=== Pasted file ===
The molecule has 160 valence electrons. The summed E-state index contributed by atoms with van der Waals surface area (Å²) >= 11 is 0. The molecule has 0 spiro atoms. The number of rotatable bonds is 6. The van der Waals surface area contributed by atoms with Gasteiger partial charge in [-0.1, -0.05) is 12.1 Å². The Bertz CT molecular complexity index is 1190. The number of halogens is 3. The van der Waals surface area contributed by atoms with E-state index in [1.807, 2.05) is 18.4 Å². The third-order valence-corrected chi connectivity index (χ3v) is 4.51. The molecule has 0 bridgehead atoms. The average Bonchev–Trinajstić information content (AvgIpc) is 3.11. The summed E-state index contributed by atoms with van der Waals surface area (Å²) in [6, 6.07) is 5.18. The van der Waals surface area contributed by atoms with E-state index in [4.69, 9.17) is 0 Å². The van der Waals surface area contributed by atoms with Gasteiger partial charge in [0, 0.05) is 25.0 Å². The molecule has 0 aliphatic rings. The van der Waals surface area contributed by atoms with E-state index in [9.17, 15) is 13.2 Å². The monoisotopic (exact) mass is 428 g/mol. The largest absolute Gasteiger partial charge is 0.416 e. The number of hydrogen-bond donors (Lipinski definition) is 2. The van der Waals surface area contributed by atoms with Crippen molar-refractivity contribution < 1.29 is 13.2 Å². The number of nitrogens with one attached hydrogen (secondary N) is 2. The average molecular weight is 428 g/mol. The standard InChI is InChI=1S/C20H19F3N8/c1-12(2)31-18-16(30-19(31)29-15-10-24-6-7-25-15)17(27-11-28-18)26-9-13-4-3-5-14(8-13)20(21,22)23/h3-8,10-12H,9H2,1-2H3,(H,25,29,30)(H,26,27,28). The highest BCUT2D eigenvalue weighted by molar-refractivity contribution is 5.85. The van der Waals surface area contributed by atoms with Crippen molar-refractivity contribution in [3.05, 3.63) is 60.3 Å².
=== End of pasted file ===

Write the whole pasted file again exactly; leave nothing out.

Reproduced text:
The molecule has 160 valence electrons. The summed E-state index contributed by atoms with van der Waals surface area (Å²) >= 11 is 0. The molecule has 0 spiro atoms. The number of rotatable bonds is 6. The van der Waals surface area contributed by atoms with Gasteiger partial charge in [-0.1, -0.05) is 12.1 Å². The Bertz CT molecular complexity index is 1190. The number of halogens is 3. The van der Waals surface area contributed by atoms with E-state index in [1.807, 2.05) is 18.4 Å². The third-order valence-corrected chi connectivity index (χ3v) is 4.51. The molecule has 0 bridgehead atoms. The average Bonchev–Trinajstić information content (AvgIpc) is 3.11. The summed E-state index contributed by atoms with van der Waals surface area (Å²) in [6, 6.07) is 5.18. The van der Waals surface area contributed by atoms with E-state index in [4.69, 9.17) is 0 Å². The van der Waals surface area contributed by atoms with Gasteiger partial charge in [0, 0.05) is 25.0 Å². The molecule has 0 aliphatic rings. The van der Waals surface area contributed by atoms with E-state index in [9.17, 15) is 13.2 Å². The monoisotopic (exact) mass is 428 g/mol. The largest absolute Gasteiger partial charge is 0.416 e. The number of hydrogen-bond donors (Lipinski definition) is 2. The van der Waals surface area contributed by atoms with Crippen molar-refractivity contribution < 1.29 is 13.2 Å². The number of nitrogens with one attached hydrogen (secondary N) is 2. The average molecular weight is 428 g/mol. The standard InChI is InChI=1S/C20H19F3N8/c1-12(2)31-18-16(30-19(31)29-15-10-24-6-7-25-15)17(27-11-28-18)26-9-13-4-3-5-14(8-13)20(21,22)23/h3-8,10-12H,9H2,1-2H3,(H,25,29,30)(H,26,27,28). The highest BCUT2D eigenvalue weighted by molar-refractivity contribution is 5.85. The van der Waals surface area contributed by atoms with Crippen molar-refractivity contribution in [3.05, 3.63) is 60.3 Å².